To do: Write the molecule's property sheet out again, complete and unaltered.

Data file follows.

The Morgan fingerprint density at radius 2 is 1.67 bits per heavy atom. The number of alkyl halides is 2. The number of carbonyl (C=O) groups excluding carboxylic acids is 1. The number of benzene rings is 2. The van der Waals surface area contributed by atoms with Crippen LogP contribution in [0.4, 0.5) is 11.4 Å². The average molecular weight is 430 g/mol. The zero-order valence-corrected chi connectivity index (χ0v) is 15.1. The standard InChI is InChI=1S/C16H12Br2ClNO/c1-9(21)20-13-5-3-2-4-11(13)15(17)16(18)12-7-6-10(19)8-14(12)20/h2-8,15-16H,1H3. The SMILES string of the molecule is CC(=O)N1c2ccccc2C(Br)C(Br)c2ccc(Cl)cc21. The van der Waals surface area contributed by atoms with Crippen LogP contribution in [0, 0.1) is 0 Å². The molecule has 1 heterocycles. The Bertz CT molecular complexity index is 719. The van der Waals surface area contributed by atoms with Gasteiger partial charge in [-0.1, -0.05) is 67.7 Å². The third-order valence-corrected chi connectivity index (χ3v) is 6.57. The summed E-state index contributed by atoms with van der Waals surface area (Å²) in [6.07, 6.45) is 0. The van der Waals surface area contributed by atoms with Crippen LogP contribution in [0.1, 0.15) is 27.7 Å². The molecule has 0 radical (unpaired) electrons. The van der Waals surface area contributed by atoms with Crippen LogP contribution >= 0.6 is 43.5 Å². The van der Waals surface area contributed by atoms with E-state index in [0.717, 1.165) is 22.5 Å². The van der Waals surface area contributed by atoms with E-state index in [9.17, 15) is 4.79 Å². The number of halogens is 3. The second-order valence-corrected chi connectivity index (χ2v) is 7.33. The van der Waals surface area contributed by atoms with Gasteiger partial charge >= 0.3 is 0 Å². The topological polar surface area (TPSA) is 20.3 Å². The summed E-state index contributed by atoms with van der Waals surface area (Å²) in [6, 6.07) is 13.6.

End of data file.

The Morgan fingerprint density at radius 2 is 1.67 bits per heavy atom. The number of alkyl halides is 2. The number of carbonyl (C=O) groups excluding carboxylic acids is 1. The number of benzene rings is 2. The van der Waals surface area contributed by atoms with Crippen LogP contribution in [0.4, 0.5) is 11.4 Å². The average molecular weight is 430 g/mol. The zero-order valence-corrected chi connectivity index (χ0v) is 15.1. The standard InChI is InChI=1S/C16H12Br2ClNO/c1-9(21)20-13-5-3-2-4-11(13)15(17)16(18)12-7-6-10(19)8-14(12)20/h2-8,15-16H,1H3. The SMILES string of the molecule is CC(=O)N1c2ccccc2C(Br)C(Br)c2ccc(Cl)cc21. The van der Waals surface area contributed by atoms with Crippen LogP contribution in [0, 0.1) is 0 Å². The molecule has 1 heterocycles. The Bertz CT molecular complexity index is 719. The van der Waals surface area contributed by atoms with Gasteiger partial charge in [-0.1, -0.05) is 67.7 Å². The third-order valence-corrected chi connectivity index (χ3v) is 6.57. The summed E-state index contributed by atoms with van der Waals surface area (Å²) in [6.07, 6.45) is 0. The van der Waals surface area contributed by atoms with Crippen LogP contribution in [0.1, 0.15) is 27.7 Å². The molecule has 0 radical (unpaired) electrons. The van der Waals surface area contributed by atoms with Crippen LogP contribution >= 0.6 is 43.5 Å². The van der Waals surface area contributed by atoms with E-state index in [0.717, 1.165) is 22.5 Å². The van der Waals surface area contributed by atoms with E-state index in [9.17, 15) is 4.79 Å². The number of halogens is 3. The second-order valence-corrected chi connectivity index (χ2v) is 7.33. The van der Waals surface area contributed by atoms with Gasteiger partial charge >= 0.3 is 0 Å². The topological polar surface area (TPSA) is 20.3 Å². The summed E-state index contributed by atoms with van der Waals surface area (Å²) in [6, 6.07) is 13.6.